These doubts leave an opening in the Democratic contest here, but Tsongas does not yet appear capable of moving through it. That is partly because of his message, analysts say. In a state where many working-class voters feel over-taxed, few intuitively embrace Tsongas’ argument that he deserves support precisely because he rejects Clinton’s call for reducing taxes on middle-income earners.

“I think Tsongas is dead meat,” says Leo Lalonde, the Macomb County Democratic chairman. “The middle-class is angry about taxes, and when somebody says they will give them a break, they will listen.” Nor does Tsongas score many points with these voters by declaring that “on social issues (I am) the most liberal person in this race,” as he did in an interview with the Detroit Free Press on Friday.


But, judging from conversations in Macomb, relatively few voters yet know the particulars of Tsongas’ program. By far his greater problem is a widespread sense that he simply lacks the stature for the job.

“Tsongas is too wishy-washy,” says Fish. “He’s always whining.”

Others seem uncertain Tsongas is strong enough to push through his program--a perception subtly interwoven with concerns about whether he has fully recovered from his struggle with cancer.

“To tell you the truth, I don’t think Tsongas is going to be around long,” says Mike Hammond, a retired supermarket manager from Mt. Clemens. “He has some good ideas, but I don’t think he has enough oomph to get them through.”

Another man from Sterling Heights, who declined to give his name, took a similarly dim view: “He kind of lisps a little when he talks,” he said of Tsongas. “He doesn’t have the appeal a President should have. Clinton is sharp. Maybe that shouldn’t interfere with your decision, but a lot of people look at it.”

In Michigan, at least, the wild card in the battle for the allegiance of blue-collar voters is Brown. In states such as Colorado and Florida, Brown primarily drew votes from Tsongas, attracting college-educated whites concerned about the environment.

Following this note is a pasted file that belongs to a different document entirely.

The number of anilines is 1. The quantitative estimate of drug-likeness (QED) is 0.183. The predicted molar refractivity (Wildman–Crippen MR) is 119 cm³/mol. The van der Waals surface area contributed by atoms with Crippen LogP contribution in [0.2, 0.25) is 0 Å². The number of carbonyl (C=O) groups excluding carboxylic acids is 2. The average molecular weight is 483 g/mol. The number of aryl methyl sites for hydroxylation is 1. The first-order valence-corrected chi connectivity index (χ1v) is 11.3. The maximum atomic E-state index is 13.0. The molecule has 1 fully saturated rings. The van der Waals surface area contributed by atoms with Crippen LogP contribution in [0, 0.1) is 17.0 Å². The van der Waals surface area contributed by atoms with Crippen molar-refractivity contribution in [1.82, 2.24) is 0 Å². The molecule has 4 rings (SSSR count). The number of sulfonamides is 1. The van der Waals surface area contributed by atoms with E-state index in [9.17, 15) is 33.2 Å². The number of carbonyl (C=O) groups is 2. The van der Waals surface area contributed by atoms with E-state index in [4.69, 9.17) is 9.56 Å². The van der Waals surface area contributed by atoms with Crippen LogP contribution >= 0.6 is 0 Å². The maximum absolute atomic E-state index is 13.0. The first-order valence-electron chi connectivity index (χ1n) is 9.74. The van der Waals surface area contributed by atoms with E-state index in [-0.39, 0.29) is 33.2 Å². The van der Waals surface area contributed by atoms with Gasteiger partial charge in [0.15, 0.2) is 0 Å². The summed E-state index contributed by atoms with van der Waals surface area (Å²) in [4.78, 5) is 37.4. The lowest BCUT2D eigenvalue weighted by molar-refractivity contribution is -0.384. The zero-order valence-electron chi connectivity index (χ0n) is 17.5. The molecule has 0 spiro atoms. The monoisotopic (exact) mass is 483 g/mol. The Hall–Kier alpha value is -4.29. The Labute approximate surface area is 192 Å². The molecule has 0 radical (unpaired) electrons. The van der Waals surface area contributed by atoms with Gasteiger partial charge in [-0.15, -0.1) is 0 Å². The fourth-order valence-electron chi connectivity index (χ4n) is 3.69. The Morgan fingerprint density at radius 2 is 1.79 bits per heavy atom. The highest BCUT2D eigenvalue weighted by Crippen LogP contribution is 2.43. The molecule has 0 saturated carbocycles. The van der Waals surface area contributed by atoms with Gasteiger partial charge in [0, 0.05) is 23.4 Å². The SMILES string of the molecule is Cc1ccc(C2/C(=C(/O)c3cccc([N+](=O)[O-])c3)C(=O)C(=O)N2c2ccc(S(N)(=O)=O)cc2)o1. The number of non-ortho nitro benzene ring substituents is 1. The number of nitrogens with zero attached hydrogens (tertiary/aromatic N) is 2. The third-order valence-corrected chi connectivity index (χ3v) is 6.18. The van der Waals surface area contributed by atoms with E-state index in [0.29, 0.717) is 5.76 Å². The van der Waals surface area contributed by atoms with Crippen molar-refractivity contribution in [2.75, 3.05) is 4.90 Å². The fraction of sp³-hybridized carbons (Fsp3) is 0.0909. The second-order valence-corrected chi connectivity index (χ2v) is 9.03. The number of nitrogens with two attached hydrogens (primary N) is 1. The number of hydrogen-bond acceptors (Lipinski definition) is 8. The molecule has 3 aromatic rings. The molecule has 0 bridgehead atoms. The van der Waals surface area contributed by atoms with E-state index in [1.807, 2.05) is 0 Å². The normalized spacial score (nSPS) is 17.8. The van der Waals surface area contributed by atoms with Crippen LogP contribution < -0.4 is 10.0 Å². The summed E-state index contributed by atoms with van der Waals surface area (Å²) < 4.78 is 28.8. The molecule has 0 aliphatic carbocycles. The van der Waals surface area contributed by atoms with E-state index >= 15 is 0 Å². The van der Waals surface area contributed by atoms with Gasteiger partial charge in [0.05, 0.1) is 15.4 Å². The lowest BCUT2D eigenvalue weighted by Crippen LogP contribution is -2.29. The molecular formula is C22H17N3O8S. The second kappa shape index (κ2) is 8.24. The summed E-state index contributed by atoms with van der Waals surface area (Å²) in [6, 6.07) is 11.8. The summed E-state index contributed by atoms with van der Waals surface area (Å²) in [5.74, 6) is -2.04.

In Michigan, Brown has aimed at Clinton’s blue-collar constituency, with some signs of success. Over the past week, Brown has won endorsements from several unions--including the Michigan Teamsters and the auto workers local in Ypsilanti. Unhappy with both Clinton and Tsongas, these union officials hope that strong showings by Brown could create a deadlocked convention that would turn to a candidate not in the race.

That argument may be too convoluted to sway many rank-and-file voters, but some are drawn to Brown’s unabashed identification with the union movement.

“Brown comes right out and says he loves labor and he’s with us,” said Tony Dinoto, a firefighter from Warren.

Stanley B. Greenberg, Clinton’s pollster, acknowledges that Brown could also make further inroads by stressing his opposition to the proposed free trade agreement; Brown is running a television ad in Michigan devoted to the issue.

But to reach beyond labor’s angriest elements into the quiet streets of Warren and Roseville, Brown will have to vault a cultural chasm: For many here, he is still a tofu politician in a steak-and-potatoes state. “I’ve always perceived him as being off the deep end a little bit--on the weird side,” says Hammond. “I mean, he takes off on these junkets to India.”